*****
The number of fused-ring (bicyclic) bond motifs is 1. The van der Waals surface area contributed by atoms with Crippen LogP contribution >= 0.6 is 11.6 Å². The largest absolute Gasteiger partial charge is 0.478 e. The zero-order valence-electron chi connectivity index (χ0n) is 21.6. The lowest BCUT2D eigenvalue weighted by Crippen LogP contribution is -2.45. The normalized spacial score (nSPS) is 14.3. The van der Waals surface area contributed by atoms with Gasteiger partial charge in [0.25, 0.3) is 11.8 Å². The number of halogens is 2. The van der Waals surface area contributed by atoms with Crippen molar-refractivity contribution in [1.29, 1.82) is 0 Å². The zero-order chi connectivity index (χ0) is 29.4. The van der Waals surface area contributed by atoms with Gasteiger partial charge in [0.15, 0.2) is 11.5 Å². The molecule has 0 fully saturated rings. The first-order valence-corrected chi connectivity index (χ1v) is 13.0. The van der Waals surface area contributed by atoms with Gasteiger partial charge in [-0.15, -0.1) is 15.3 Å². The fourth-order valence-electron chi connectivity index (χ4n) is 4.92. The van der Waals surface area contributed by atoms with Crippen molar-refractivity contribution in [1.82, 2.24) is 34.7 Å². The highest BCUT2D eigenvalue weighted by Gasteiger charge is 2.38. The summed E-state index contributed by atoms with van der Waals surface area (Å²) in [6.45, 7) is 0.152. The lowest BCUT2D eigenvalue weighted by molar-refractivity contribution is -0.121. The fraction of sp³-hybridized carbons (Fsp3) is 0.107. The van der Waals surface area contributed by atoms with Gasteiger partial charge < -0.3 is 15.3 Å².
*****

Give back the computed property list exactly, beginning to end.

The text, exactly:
The number of fused-ring (bicyclic) bond motifs is 1. The van der Waals surface area contributed by atoms with Crippen LogP contribution >= 0.6 is 11.6 Å². The largest absolute Gasteiger partial charge is 0.478 e. The zero-order valence-electron chi connectivity index (χ0n) is 21.6. The lowest BCUT2D eigenvalue weighted by Crippen LogP contribution is -2.45. The normalized spacial score (nSPS) is 14.3. The van der Waals surface area contributed by atoms with Gasteiger partial charge in [0.25, 0.3) is 11.8 Å². The number of halogens is 2. The van der Waals surface area contributed by atoms with Crippen molar-refractivity contribution in [1.29, 1.82) is 0 Å². The zero-order chi connectivity index (χ0) is 29.4. The van der Waals surface area contributed by atoms with Gasteiger partial charge in [0.15, 0.2) is 11.5 Å². The molecule has 0 fully saturated rings. The first-order valence-corrected chi connectivity index (χ1v) is 13.0. The van der Waals surface area contributed by atoms with Gasteiger partial charge in [-0.15, -0.1) is 15.3 Å². The fourth-order valence-electron chi connectivity index (χ4n) is 4.92. The van der Waals surface area contributed by atoms with Crippen molar-refractivity contribution in [1.82, 2.24) is 34.7 Å². The highest BCUT2D eigenvalue weighted by Gasteiger charge is 2.38. The summed E-state index contributed by atoms with van der Waals surface area (Å²) in [6.45, 7) is 0.152. The lowest BCUT2D eigenvalue weighted by molar-refractivity contribution is -0.121. The fraction of sp³-hybridized carbons (Fsp3) is 0.107. The van der Waals surface area contributed by atoms with Gasteiger partial charge < -0.3 is 15.3 Å².